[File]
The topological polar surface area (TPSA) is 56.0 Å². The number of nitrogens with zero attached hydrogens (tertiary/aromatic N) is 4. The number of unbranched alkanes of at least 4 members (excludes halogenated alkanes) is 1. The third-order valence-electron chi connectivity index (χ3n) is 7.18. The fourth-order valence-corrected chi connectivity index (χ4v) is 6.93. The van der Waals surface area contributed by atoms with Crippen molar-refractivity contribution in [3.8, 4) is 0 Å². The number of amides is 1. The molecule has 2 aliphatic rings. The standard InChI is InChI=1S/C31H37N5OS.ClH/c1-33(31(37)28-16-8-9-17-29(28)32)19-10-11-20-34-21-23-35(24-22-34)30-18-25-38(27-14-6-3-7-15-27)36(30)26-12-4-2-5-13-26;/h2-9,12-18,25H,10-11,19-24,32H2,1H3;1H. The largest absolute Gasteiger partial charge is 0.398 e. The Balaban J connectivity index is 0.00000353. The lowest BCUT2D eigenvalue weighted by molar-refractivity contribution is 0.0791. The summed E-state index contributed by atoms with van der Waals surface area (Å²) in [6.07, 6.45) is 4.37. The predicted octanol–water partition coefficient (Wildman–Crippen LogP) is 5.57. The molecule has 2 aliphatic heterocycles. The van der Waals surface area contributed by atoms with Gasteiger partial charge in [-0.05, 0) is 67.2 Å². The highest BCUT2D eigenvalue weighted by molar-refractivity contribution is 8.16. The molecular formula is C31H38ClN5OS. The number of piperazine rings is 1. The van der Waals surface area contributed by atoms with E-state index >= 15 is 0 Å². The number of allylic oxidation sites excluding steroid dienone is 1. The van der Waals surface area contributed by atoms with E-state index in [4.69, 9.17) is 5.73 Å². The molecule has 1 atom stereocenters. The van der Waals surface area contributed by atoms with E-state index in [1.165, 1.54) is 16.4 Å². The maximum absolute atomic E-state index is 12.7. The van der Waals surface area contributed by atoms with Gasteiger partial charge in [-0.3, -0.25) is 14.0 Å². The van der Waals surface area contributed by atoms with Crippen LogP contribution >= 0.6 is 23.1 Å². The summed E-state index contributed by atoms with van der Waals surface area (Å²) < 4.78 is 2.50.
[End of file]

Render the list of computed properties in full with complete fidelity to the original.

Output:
The topological polar surface area (TPSA) is 56.0 Å². The number of nitrogens with zero attached hydrogens (tertiary/aromatic N) is 4. The number of unbranched alkanes of at least 4 members (excludes halogenated alkanes) is 1. The third-order valence-electron chi connectivity index (χ3n) is 7.18. The fourth-order valence-corrected chi connectivity index (χ4v) is 6.93. The van der Waals surface area contributed by atoms with Crippen molar-refractivity contribution in [3.8, 4) is 0 Å². The number of amides is 1. The molecule has 2 aliphatic rings. The standard InChI is InChI=1S/C31H37N5OS.ClH/c1-33(31(37)28-16-8-9-17-29(28)32)19-10-11-20-34-21-23-35(24-22-34)30-18-25-38(27-14-6-3-7-15-27)36(30)26-12-4-2-5-13-26;/h2-9,12-18,25H,10-11,19-24,32H2,1H3;1H. The largest absolute Gasteiger partial charge is 0.398 e. The Balaban J connectivity index is 0.00000353. The lowest BCUT2D eigenvalue weighted by molar-refractivity contribution is 0.0791. The summed E-state index contributed by atoms with van der Waals surface area (Å²) in [6.07, 6.45) is 4.37. The predicted octanol–water partition coefficient (Wildman–Crippen LogP) is 5.57. The molecule has 2 aliphatic heterocycles. The van der Waals surface area contributed by atoms with Gasteiger partial charge in [-0.05, 0) is 67.2 Å². The highest BCUT2D eigenvalue weighted by molar-refractivity contribution is 8.16. The molecular formula is C31H38ClN5OS. The number of piperazine rings is 1. The van der Waals surface area contributed by atoms with E-state index >= 15 is 0 Å². The number of allylic oxidation sites excluding steroid dienone is 1. The van der Waals surface area contributed by atoms with E-state index in [4.69, 9.17) is 5.73 Å². The molecule has 1 atom stereocenters. The van der Waals surface area contributed by atoms with E-state index in [1.165, 1.54) is 16.4 Å². The maximum absolute atomic E-state index is 12.7. The van der Waals surface area contributed by atoms with Gasteiger partial charge in [-0.3, -0.25) is 14.0 Å². The van der Waals surface area contributed by atoms with Crippen LogP contribution >= 0.6 is 23.1 Å². The summed E-state index contributed by atoms with van der Waals surface area (Å²) < 4.78 is 2.50.